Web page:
Who are Vendors?


Vendors are manufacturers and distributors selling their products in bulk directly to Amazon, and Amazon is reselling those products to the end customers under the Amazon brand. It means Vendors are acting as Amazon suppliers, and Amazon is becoming a legal owner of products ordered by Vendors. It is essential to know that you can be Vendor and Seller, and it is not mandatory to choose only one option: Vendor or Seller. 

The only way to become a Vendor is to get an invitation from Amazon. Let’s explain very shortly what are the main criteria for becoming a potential Vendor:

  • Traffic: Continuous and high traffic
  • Sales: High sales and a high number of orders
  • Conversion rate: High conversion rate
  • Brand Awareness: Your brand must be established and well-known.

While third-party sellers on Amazon are using Amazon Seller Central, Vendors are using a web interface called Amazon Vendor Central. Like Seller Central, this is a “place” where you can manage your account, check your purchase orders, and get many other product data. 

On the first look, it looks straightforward, but being a Vendor often comes with many challenges. 


A short overview about requirements and fees


Vendors are required to accept Amazon Terms & Conditions and sign several agreements. By signing these agreements, Vendors agree to charge for fees set up upon signing and will deduct from their invoices. 

Vendors can negotiate terms, conditions, and some fees, and Vendors should be ready for this when launching or renewing the agreement. However, all Vendors should have in mind that they will not be able to enter into some complex negotiations. Vendor contracts renew annually. 

The most common fees to most vendors are Market Campaigns (Market Development Fund) fees, Freight allowance fees, and Damage allowance fees. Additionally, there are Premium Vendor Services ($30k annually). 


Vendor Central possibilities, advantages, and disadvantages


As already mentioned, Vendors are managing their accounts with Amazon Vendor Central. Here Vendors check their purchase orders, sent by Amazon in bulk and weekly. 

Their products will be “sold and shipped by Amazon,” which brings many benefits:

  • Customers trust Amazon, so having your product “sold and shipped by Amazon” will increase your product awareness and drive sales.
  • Vendors don’t need to take care of customer service or customer returns because Amazon manages everything. 
  • Your products are live, and with Vendor Central, you can optimize your listings, upload images and add all the information about your products, same as in Amazon Seller Central. 
  • Coupons are available and other promotions: Price discount, Lightning Deals, Best Deals, or Promo codes. 
  • Vendors can manage their Ad campaigns with advertising, merchandising, and marketing consoles. 
  • Vendor Central has a reporting dashboard available, so there is a possibility to check various types of reports and your invoices and remittances.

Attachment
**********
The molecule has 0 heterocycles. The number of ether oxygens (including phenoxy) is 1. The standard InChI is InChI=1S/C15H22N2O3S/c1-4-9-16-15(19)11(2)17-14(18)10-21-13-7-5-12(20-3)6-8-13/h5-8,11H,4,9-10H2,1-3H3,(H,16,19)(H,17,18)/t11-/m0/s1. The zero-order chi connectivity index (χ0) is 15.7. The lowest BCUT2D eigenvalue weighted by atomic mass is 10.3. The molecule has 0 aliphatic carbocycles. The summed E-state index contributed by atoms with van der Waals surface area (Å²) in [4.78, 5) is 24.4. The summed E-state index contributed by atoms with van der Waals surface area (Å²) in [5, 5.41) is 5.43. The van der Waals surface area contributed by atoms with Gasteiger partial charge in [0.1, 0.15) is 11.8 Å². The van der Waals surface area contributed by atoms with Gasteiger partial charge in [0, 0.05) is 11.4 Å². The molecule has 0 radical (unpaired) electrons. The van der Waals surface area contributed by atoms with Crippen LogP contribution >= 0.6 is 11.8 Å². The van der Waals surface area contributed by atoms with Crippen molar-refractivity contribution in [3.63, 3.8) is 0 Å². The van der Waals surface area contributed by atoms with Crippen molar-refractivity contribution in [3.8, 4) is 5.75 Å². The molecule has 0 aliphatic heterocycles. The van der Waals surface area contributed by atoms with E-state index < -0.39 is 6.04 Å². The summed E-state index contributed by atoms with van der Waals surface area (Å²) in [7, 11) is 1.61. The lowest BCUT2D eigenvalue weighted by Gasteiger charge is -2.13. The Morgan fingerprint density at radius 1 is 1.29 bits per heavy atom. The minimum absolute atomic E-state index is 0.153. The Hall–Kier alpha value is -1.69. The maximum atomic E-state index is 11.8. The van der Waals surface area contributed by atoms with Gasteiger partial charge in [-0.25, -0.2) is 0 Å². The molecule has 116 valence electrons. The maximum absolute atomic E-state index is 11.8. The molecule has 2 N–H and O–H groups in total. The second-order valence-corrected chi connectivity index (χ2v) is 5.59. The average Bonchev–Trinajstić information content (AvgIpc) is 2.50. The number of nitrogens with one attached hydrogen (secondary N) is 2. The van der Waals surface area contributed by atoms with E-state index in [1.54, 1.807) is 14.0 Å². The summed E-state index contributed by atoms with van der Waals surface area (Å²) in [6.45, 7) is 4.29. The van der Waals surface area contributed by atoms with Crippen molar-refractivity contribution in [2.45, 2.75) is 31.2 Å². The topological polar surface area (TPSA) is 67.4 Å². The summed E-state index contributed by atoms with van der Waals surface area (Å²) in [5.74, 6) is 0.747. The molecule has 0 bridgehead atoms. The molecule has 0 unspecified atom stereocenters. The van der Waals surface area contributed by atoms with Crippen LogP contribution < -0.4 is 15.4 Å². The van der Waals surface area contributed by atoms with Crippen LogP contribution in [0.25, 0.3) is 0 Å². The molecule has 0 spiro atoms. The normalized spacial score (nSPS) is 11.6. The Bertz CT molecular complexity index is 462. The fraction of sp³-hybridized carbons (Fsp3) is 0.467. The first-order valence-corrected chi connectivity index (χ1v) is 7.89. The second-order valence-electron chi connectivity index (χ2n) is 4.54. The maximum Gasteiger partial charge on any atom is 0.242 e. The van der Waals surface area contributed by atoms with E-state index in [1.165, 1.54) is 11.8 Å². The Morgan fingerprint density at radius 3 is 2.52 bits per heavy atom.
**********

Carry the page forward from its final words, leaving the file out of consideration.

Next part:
• Vendors can initiate orders via the “Born to Run” program.

Sounds nice, right? But Vendors also need to be aware of possible disadvantages and additional costs. 


Amazon likes to have competitive prices, resulting in having a price of your product quite away from your expectations. Because of this, it’s crucial to be clear about your minimum possible price. 



It’s crucial to send your products ordered by Amazon exactly as per Amazon requirements. Any, even minimum discrepancies will result in chargebacks. Amazon has very clearly set up scorecard parameters. Failing to comply with these parameters and conditions will create additional costs to vendors, which can be significant. 

The most common chargebacks are: 

  • PO On-Time Accuracy: A time when you tell Amazon will receive your goods by a specific but they do not arrive by the promised date.
  • Prep Issues: Vendors failing to prep and pack products according to Amazon’s requirements
  • Carton Content Accuracy: Products or the product quantities in a carton Amazon received do not match the information in the Advance Shipment Notification (ASN)
  • Other chargebacks: Unconfirmed PO Units, Rejected PO Rate, Expired Product, No PO found on Carton, Ship in Own Container, etc. 

Unexpected Out of Stock

As a Vendor, you might often find, and without any notification, a situation that your product is out of stock or Amazon doesn’t want to restock. Amazon is deciding when and what to sell, so Vendors don’t have control over this. 



Born to Run

Born to Run allows Vendors to request orders for a product by telling Amazon what is the number of units they are expecting to sell in 10 weeks. Amazon will review and buy the quantity up to the requested amount if approved. 

At the time of submission, you can decide what to do in case units are not being sold in 10 weeks: 

  • Amazon may return unsold units, taking into account weeks of cover and sell-through. In this case, Vendors need to refund 100% of product cost + 10% shipping and handling fees.
  • Amazon will keep unsold units. You will provide Amazon a ‘retention fee’ equal to 25% of the cost of the unsold units. 


Once submitted, your offer will be “Under Review.” If approved, Amazon will place Purchase Orders for approved units. It is possible to track sales for each ASIN, so in case of low sales, you might want to focus your advertising campaigns on those low-selling products. 



While it is not possible to become a Vendor without an invitation by Amazon, even when the invitation occurs, it’s an individual decision for each seller whether they will become a Vendor or not. However, the ability to be a Vendor and Seller simultaneously means that with a well-prepared strategy and analysis, why don’t you give it at least a try in case of invitation? 

Contact us for more information about becoming a potential Vendor!